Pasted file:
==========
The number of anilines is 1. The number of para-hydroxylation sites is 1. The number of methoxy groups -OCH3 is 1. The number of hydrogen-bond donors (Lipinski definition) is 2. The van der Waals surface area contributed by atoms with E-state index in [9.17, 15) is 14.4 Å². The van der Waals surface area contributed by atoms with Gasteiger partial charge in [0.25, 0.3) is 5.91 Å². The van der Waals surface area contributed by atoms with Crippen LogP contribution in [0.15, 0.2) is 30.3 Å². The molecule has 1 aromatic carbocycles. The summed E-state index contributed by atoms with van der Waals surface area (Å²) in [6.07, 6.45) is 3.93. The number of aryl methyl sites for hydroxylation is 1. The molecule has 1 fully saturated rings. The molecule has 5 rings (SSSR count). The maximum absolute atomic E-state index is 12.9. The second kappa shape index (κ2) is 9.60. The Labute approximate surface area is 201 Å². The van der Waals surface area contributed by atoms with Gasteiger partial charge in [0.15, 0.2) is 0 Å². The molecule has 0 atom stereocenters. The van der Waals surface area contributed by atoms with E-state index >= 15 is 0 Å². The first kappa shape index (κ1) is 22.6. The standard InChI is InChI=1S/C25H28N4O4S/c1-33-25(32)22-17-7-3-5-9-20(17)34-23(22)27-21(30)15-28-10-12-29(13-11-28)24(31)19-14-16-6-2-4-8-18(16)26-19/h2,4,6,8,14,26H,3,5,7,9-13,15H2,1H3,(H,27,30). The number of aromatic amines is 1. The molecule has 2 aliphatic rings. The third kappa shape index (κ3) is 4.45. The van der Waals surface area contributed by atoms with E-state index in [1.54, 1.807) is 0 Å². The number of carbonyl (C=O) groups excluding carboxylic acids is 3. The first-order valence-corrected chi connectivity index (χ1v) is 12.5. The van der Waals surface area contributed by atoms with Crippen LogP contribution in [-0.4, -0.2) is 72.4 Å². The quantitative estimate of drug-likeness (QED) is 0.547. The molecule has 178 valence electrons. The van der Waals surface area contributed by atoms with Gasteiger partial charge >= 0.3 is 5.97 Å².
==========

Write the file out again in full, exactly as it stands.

The number of anilines is 1. The number of para-hydroxylation sites is 1. The number of methoxy groups -OCH3 is 1. The number of hydrogen-bond donors (Lipinski definition) is 2. The van der Waals surface area contributed by atoms with E-state index in [9.17, 15) is 14.4 Å². The van der Waals surface area contributed by atoms with Gasteiger partial charge in [0.25, 0.3) is 5.91 Å². The van der Waals surface area contributed by atoms with Crippen LogP contribution in [0.15, 0.2) is 30.3 Å². The molecule has 1 aromatic carbocycles. The summed E-state index contributed by atoms with van der Waals surface area (Å²) in [6.07, 6.45) is 3.93. The number of aryl methyl sites for hydroxylation is 1. The molecule has 1 fully saturated rings. The molecule has 5 rings (SSSR count). The maximum absolute atomic E-state index is 12.9. The second kappa shape index (κ2) is 9.60. The Labute approximate surface area is 201 Å². The van der Waals surface area contributed by atoms with Gasteiger partial charge in [0.15, 0.2) is 0 Å². The molecule has 0 atom stereocenters. The van der Waals surface area contributed by atoms with E-state index >= 15 is 0 Å². The first kappa shape index (κ1) is 22.6. The standard InChI is InChI=1S/C25H28N4O4S/c1-33-25(32)22-17-7-3-5-9-20(17)34-23(22)27-21(30)15-28-10-12-29(13-11-28)24(31)19-14-16-6-2-4-8-18(16)26-19/h2,4,6,8,14,26H,3,5,7,9-13,15H2,1H3,(H,27,30). The number of aromatic amines is 1. The molecule has 2 aliphatic rings. The third kappa shape index (κ3) is 4.45. The van der Waals surface area contributed by atoms with E-state index in [1.54, 1.807) is 0 Å². The number of carbonyl (C=O) groups excluding carboxylic acids is 3. The first-order valence-corrected chi connectivity index (χ1v) is 12.5. The van der Waals surface area contributed by atoms with Crippen LogP contribution in [-0.4, -0.2) is 72.4 Å². The quantitative estimate of drug-likeness (QED) is 0.547. The molecule has 178 valence electrons. The van der Waals surface area contributed by atoms with Gasteiger partial charge >= 0.3 is 5.97 Å².